What is holy water and what is it for?

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Saint Teresa of Jesus tells in her Book of Life that one day she was reading and the devil stood on top of her book. The saint crossed herself and the demon left. However, when he lowered his gaze again, the demon appeared again. This happened three times in a row until Teresa decided to pour holy water on it. Only then could he continue his reading. Some time later he wrote: “I have a lot of experience that there is nothing like holy water to make the devil flee and not return . “

Holy water is a sacramental of the Catholic Church.The sacramentals are “sacred signs with which, in some way imitating the sacraments, effects are expressed, especially spiritual ones, obtained through the intercession of the Church.” This means that with the use of a sacramental, such as holy water or the blessings of people and objects, the Christian benefits from the spiritual goods that the Church preserves as a treasure that God has given him to administer to all. 

Holy water is a sign of purification and, although it does not confer the grace of the Holy Spirit because it is not a sacrament, it prepares the person to receive it. This is one of the reasons why at the entrance of the churches there is a font or container with holy water for the faithful who want to sign with it before entering to pray. Now, you can Buy Holy Water online everywhere and anywhere everytime you need.

Santo Tomás de Aquino in the Theological Summa assures that “the holy water serves against the external assault of the devil. While the exorcism is destined against the internal assaults”.

And he explains that holy water is such a powerful weapon that, as long as there is repentance, it can forgive venial sins . This is how he explains it: “The episcopal blessing, the sprinkling of holy water, a sacred anointing, prayer in a consecrated church and any other similar practice produce the remission of sins.”

Like Tomás de Aquino and Teresa de Ávila, there are countless testimonies of saints and faithful who have witnessed the power of holy water, which, in addition to reminding the faithful of baptism and being a sign of purification, is ainfallible weapon against the devil.

As regards the first of the aspects, its use for the cleansing and purification of the body before coming into contact with sacred things, is a practice that should not be strange in Christianity, insofar as it is closely linked to its heritage. bean. An obligation that is extensive, at least, to the entire temple service, which is made up of all the members of one of the twelve tribes, that of the Levites.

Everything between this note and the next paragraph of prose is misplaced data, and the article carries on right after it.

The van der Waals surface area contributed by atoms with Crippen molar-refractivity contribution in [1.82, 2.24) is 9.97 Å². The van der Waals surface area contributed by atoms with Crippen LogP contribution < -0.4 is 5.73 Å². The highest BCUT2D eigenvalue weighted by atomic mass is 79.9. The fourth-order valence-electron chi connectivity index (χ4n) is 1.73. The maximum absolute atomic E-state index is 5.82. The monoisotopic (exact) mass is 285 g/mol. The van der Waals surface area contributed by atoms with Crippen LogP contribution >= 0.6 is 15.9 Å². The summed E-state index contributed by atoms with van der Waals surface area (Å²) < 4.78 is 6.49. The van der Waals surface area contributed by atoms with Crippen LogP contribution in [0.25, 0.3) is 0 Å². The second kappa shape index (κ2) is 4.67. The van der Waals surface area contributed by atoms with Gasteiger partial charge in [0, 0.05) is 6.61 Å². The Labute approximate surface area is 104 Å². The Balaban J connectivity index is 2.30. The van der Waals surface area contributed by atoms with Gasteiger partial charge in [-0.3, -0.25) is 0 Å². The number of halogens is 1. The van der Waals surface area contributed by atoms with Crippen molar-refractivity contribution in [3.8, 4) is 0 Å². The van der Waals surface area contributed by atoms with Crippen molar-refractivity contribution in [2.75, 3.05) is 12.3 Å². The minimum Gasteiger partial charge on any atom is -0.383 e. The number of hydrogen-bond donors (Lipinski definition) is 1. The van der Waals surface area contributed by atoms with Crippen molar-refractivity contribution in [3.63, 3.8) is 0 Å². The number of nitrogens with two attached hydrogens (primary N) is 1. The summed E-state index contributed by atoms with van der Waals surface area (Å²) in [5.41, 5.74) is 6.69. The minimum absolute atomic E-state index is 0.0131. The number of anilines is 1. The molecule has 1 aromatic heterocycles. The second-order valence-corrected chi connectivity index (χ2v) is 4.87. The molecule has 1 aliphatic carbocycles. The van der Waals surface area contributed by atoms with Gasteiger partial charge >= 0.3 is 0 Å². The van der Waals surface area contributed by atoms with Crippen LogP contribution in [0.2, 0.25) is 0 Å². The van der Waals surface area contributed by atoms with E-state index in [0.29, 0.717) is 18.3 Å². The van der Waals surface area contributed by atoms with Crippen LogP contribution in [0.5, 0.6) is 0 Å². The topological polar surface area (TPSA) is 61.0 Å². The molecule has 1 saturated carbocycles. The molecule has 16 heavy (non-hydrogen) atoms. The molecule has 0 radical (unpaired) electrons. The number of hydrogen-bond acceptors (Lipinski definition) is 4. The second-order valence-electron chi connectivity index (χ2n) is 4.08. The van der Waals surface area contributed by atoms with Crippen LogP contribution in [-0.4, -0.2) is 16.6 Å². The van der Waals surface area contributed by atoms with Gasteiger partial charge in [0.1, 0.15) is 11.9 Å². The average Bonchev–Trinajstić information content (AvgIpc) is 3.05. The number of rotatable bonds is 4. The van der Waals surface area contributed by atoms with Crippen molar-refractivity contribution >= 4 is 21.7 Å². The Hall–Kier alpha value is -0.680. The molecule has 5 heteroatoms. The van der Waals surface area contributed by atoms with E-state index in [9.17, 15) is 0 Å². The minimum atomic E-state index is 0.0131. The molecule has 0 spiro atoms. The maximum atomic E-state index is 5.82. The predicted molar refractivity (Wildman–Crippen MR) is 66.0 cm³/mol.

From Judaism the practice goes directly to Islam, where it is collected several times in the Koran, which even distinguishes between different types of ablution. The truth, however, returning to Christianity , is that neither the canonical documents nor other early documents of Christianity such as notably the Didaché, -short text from the second century that focuses precisely on the liturgical practices of the first Christians-, stop at this “ablutional” use of water among Christians. It is very significant in this regard, the treatment that the Evangelist Marcos gives to the subject as something alien and foreign to the first Christians, and possibly even one of the fields (as was the Sabbath ) in which Jesusmore harshly he will be employed against his contemporaries Pharisees .

The truth is that among Christians the ablutional use of water seems to be restricted to the minister of the Eucharistic sacrament, that is, the priest, which takes its appearance back to that of the priestly order as we know it today. Among the first Christians, the office of the Eucharist was carried out not by a priest, but by any Christian in his home.

As for the second use of blessed water, its use in curing diseases, the Pontifical or Scrapion de Tumis, a 4th century bishop , already collects a blessing of the oil and water during the mass for this purpose.

An interesting text that is linked on the one hand to the blessing of oil, closely related to what will later constitute the sacrament of anointing the sick, and on the other hand the blessing of water, which will end up linked to the sacramental of holy water.

San Gregorio de Tours (538-594) in De gloria confessorurii, speaks of the hermit Eusitio who cured Quartan fevers with water that he himself blessed, something similar to what, according to what he claimed, San Martín or San Julián did .

The truth is that it does not seem to emerge until the end of the fourth century or the beginning of the fifth century . The important Apostolic Constitutions , a collection of eight books made up of independent treatises on Christian discipline, worship and doctrine, written around the year 400 and intended to serve as an orientation manual for the clergy and even for the laity, attributes the use of holy water to the apostle Saint Matthew .

In his History of the Church written in the first quarter of the fifth century, Theodoret (393-h.460) affirms that Marcellus I , Bishop of Apamea, sanctified the water by the sign of the cross (op. Cit. 5, 21) . A letter from Sinesio (370-414) refers specifically to the lustral water placed in the vestibule of the temple . Balsamon says that in the Greek Church water was blessed at the beginning of each lunar month, in a custom that puts us once again in contact with that evangelizing resource so typical of Christianity as syncretism, by which parties, places and places were Christianized. pre-Christian pagan practices.